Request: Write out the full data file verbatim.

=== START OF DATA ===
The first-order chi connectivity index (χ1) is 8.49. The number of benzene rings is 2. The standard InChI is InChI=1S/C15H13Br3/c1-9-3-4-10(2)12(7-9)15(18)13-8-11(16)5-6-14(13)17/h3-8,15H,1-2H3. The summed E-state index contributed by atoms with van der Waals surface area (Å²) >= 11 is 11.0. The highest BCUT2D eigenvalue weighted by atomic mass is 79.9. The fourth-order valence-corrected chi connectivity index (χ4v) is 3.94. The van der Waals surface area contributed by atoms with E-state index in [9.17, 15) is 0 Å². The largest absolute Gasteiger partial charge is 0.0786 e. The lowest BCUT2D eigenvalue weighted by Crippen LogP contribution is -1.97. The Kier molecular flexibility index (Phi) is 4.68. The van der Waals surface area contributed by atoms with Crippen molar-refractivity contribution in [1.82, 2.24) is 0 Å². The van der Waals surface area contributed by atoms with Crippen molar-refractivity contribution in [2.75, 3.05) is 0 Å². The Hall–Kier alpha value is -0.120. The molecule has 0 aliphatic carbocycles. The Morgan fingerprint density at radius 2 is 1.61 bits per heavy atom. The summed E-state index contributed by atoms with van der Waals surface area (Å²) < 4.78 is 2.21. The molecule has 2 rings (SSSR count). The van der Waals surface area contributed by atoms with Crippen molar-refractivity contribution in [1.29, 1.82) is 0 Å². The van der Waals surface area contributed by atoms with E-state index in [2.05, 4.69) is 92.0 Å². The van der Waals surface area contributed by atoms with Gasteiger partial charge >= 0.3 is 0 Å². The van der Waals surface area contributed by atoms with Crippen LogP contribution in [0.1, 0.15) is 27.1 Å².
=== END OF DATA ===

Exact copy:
The first-order chi connectivity index (χ1) is 8.49. The number of benzene rings is 2. The standard InChI is InChI=1S/C15H13Br3/c1-9-3-4-10(2)12(7-9)15(18)13-8-11(16)5-6-14(13)17/h3-8,15H,1-2H3. The summed E-state index contributed by atoms with van der Waals surface area (Å²) >= 11 is 11.0. The highest BCUT2D eigenvalue weighted by atomic mass is 79.9. The fourth-order valence-corrected chi connectivity index (χ4v) is 3.94. The van der Waals surface area contributed by atoms with E-state index in [9.17, 15) is 0 Å². The largest absolute Gasteiger partial charge is 0.0786 e. The lowest BCUT2D eigenvalue weighted by Crippen LogP contribution is -1.97. The Kier molecular flexibility index (Phi) is 4.68. The van der Waals surface area contributed by atoms with Crippen molar-refractivity contribution in [1.82, 2.24) is 0 Å². The van der Waals surface area contributed by atoms with Crippen molar-refractivity contribution in [2.75, 3.05) is 0 Å². The Hall–Kier alpha value is -0.120. The molecule has 0 aliphatic carbocycles. The Morgan fingerprint density at radius 2 is 1.61 bits per heavy atom. The summed E-state index contributed by atoms with van der Waals surface area (Å²) < 4.78 is 2.21. The molecule has 2 rings (SSSR count). The van der Waals surface area contributed by atoms with Crippen molar-refractivity contribution in [1.29, 1.82) is 0 Å². The van der Waals surface area contributed by atoms with E-state index in [2.05, 4.69) is 92.0 Å². The van der Waals surface area contributed by atoms with Gasteiger partial charge >= 0.3 is 0 Å². The van der Waals surface area contributed by atoms with Crippen LogP contribution in [0.1, 0.15) is 27.1 Å².